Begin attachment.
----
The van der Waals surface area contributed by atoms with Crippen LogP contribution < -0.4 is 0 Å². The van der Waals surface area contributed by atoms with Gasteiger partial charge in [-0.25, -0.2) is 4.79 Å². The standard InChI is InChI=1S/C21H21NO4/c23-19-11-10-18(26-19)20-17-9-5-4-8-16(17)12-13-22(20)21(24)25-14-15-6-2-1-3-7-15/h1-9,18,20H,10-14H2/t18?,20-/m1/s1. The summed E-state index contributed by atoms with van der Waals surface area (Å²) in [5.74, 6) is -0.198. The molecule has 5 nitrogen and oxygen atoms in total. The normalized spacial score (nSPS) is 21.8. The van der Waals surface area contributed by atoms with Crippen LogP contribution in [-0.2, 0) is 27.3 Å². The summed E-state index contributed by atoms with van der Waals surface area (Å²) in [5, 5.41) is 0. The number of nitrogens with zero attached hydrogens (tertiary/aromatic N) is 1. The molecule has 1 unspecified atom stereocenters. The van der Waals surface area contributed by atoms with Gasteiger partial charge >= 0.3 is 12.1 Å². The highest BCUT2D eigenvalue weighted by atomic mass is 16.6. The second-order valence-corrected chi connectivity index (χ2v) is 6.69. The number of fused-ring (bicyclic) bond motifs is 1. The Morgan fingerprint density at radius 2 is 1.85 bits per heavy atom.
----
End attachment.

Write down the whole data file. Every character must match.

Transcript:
The van der Waals surface area contributed by atoms with Crippen LogP contribution < -0.4 is 0 Å². The van der Waals surface area contributed by atoms with Gasteiger partial charge in [-0.25, -0.2) is 4.79 Å². The standard InChI is InChI=1S/C21H21NO4/c23-19-11-10-18(26-19)20-17-9-5-4-8-16(17)12-13-22(20)21(24)25-14-15-6-2-1-3-7-15/h1-9,18,20H,10-14H2/t18?,20-/m1/s1. The summed E-state index contributed by atoms with van der Waals surface area (Å²) in [5.74, 6) is -0.198. The molecule has 5 nitrogen and oxygen atoms in total. The normalized spacial score (nSPS) is 21.8. The van der Waals surface area contributed by atoms with Crippen LogP contribution in [-0.2, 0) is 27.3 Å². The summed E-state index contributed by atoms with van der Waals surface area (Å²) in [5, 5.41) is 0. The number of nitrogens with zero attached hydrogens (tertiary/aromatic N) is 1. The molecule has 1 unspecified atom stereocenters. The van der Waals surface area contributed by atoms with Gasteiger partial charge >= 0.3 is 12.1 Å². The highest BCUT2D eigenvalue weighted by atomic mass is 16.6. The second-order valence-corrected chi connectivity index (χ2v) is 6.69. The number of fused-ring (bicyclic) bond motifs is 1. The Morgan fingerprint density at radius 2 is 1.85 bits per heavy atom.